In October, some of the Q community members gathered together for a packed day of learning and networking. The 180-strong audience heard from leading improvement experts including Don Berwick, the founding CEO of the Institute for Healthcare Improvement.
‘Q is a treasure in the making, badly needed – badly needed now’, said Don, adding that ‘You couldn’t have made a wiser choice than to be part of this system of personal development, in my view’.
He also shared his views on quality improvement: ‘I can show you empirically that inspection decreases change. Everyone runs for the fox-hole and dives deep to stay out of the line of fire. So the last thing that happens in an inspection regime is that people get ambitious about designing the new thing’.
Q is a treasure in the making, badly needed – badly needed now
– Don Berwick
‘So what do we do? Q! The whole idea behind your investment is that there is a way… the correct application of methods of improvement, systems learning and change, a learning organisation, over time, in a buoyant, co-operative environment. [This can] yield the new design that is able to do better for the people we help’.
The audience also heard from experts including knowledge management guru Chris Collison, who shared insights from the amazing feat of knowledge transfer and learning that happens every time the Olympics moves from one host city to another.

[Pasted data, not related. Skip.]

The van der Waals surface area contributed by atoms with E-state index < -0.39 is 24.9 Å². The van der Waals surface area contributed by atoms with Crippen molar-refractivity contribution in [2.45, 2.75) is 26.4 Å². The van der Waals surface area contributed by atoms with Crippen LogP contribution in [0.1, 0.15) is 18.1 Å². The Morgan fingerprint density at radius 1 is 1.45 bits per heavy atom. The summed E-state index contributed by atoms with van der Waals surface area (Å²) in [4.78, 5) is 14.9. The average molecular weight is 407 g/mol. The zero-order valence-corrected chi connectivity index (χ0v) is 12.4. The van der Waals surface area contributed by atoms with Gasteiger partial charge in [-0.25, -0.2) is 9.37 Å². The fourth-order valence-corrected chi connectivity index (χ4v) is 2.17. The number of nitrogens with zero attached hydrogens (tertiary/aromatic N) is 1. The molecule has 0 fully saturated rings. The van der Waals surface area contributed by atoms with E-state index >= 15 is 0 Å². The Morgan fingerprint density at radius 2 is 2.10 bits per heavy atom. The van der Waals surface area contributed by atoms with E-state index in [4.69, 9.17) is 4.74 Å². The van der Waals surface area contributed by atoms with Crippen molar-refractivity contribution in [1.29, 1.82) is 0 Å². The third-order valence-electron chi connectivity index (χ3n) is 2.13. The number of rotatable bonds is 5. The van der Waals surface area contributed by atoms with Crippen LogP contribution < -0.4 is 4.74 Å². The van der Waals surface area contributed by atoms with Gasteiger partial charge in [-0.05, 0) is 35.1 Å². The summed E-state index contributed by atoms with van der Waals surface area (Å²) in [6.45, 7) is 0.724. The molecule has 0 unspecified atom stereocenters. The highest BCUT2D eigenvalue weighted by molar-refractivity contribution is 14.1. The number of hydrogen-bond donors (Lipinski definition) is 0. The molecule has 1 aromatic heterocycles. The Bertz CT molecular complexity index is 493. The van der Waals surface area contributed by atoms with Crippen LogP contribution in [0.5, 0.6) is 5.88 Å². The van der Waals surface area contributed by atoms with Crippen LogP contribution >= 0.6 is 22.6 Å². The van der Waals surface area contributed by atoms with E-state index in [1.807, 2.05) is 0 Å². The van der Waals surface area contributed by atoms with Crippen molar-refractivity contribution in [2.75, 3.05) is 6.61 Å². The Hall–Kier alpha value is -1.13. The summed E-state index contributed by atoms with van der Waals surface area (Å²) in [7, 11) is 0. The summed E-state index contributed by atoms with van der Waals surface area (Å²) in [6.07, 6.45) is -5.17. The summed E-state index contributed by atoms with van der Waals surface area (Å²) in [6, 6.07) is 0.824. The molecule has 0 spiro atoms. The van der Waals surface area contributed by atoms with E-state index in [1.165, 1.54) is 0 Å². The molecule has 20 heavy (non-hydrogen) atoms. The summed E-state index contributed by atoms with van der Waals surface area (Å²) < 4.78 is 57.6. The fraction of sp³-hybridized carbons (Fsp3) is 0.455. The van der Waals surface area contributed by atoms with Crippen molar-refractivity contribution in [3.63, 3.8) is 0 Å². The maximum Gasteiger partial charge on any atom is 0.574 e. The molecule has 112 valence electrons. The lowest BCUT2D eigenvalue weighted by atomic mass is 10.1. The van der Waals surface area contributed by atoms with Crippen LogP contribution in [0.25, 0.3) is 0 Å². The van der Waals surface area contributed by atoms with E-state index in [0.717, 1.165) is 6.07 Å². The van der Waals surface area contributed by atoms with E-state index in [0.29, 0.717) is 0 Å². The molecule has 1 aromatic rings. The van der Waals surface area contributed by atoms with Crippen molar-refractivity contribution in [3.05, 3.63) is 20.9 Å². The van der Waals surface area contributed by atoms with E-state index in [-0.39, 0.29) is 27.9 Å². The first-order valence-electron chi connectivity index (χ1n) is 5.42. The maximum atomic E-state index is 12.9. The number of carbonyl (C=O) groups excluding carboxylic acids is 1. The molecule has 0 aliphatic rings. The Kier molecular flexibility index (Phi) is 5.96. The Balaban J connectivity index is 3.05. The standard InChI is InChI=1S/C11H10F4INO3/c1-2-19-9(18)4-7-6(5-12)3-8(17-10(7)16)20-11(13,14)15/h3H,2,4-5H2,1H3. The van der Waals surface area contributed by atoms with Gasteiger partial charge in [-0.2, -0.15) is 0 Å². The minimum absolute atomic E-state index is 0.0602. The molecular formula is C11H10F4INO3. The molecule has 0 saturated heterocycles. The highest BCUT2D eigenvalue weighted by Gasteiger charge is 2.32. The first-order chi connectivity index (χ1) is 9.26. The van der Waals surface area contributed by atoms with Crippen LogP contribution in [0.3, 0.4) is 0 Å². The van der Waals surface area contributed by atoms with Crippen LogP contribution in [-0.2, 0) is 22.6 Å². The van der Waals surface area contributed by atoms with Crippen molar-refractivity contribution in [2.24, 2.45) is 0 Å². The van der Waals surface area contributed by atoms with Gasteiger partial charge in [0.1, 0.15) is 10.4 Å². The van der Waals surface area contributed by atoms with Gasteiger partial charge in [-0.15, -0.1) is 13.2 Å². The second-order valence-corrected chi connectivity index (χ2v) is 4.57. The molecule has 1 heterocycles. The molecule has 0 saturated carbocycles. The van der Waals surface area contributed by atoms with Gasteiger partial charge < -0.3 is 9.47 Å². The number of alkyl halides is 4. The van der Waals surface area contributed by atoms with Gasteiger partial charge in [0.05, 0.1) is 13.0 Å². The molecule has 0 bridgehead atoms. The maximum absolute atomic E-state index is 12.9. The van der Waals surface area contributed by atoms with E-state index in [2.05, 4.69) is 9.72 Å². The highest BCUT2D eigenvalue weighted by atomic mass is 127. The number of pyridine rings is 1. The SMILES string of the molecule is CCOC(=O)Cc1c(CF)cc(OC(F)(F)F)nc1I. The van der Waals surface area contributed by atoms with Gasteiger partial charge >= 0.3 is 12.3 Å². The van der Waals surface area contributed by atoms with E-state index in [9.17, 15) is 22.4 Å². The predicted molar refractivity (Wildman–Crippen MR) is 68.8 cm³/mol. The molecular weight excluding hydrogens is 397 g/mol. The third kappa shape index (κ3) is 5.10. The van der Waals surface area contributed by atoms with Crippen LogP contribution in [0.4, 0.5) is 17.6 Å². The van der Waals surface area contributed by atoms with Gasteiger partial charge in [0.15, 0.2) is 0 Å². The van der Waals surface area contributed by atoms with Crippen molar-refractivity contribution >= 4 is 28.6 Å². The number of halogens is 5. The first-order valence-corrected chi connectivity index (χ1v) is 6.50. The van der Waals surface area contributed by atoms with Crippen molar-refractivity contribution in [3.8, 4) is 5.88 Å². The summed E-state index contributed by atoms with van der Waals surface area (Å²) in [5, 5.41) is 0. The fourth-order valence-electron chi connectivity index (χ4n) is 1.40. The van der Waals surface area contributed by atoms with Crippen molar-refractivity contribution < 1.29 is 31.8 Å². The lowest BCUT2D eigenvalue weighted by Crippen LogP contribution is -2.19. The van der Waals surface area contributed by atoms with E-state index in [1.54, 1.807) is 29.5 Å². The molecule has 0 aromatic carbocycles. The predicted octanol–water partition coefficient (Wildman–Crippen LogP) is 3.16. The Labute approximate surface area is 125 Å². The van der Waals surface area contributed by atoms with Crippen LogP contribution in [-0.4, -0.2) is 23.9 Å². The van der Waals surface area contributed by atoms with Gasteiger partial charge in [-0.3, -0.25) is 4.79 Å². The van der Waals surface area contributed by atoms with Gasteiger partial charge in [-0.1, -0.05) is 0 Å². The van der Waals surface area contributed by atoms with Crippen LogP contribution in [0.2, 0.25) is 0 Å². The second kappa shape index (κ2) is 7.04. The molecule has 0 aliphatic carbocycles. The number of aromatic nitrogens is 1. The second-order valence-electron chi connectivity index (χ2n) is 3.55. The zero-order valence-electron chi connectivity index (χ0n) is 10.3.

The event created a great buzz on Twitter too. Coming back to Q’s Twitter account on my work PC – rather than my mobile – the next day I found that there were over 1,000 new notifications! Member Ashley Gould tweeted: ‘Superb day of q-llective learning, topped off with inspirational @donberwick. Thank you!’.
There were a range of interactive sessions – from speed consulting to TRIZ and Two Brains – and Q created a set of 10 methods cards offering some creative approaches to problem solving.
Members fed back on the many ways they had found the day valuable. ‘It gave me space to reflect on how I can take forward a community of practice through Q work and regionally for improvement. Some great contacts from some very clever people’, one commented.
Another said: ‘Learnt some great new techniques for addressing problems. Every time I come I learn a new way of looking at problems/working with people.’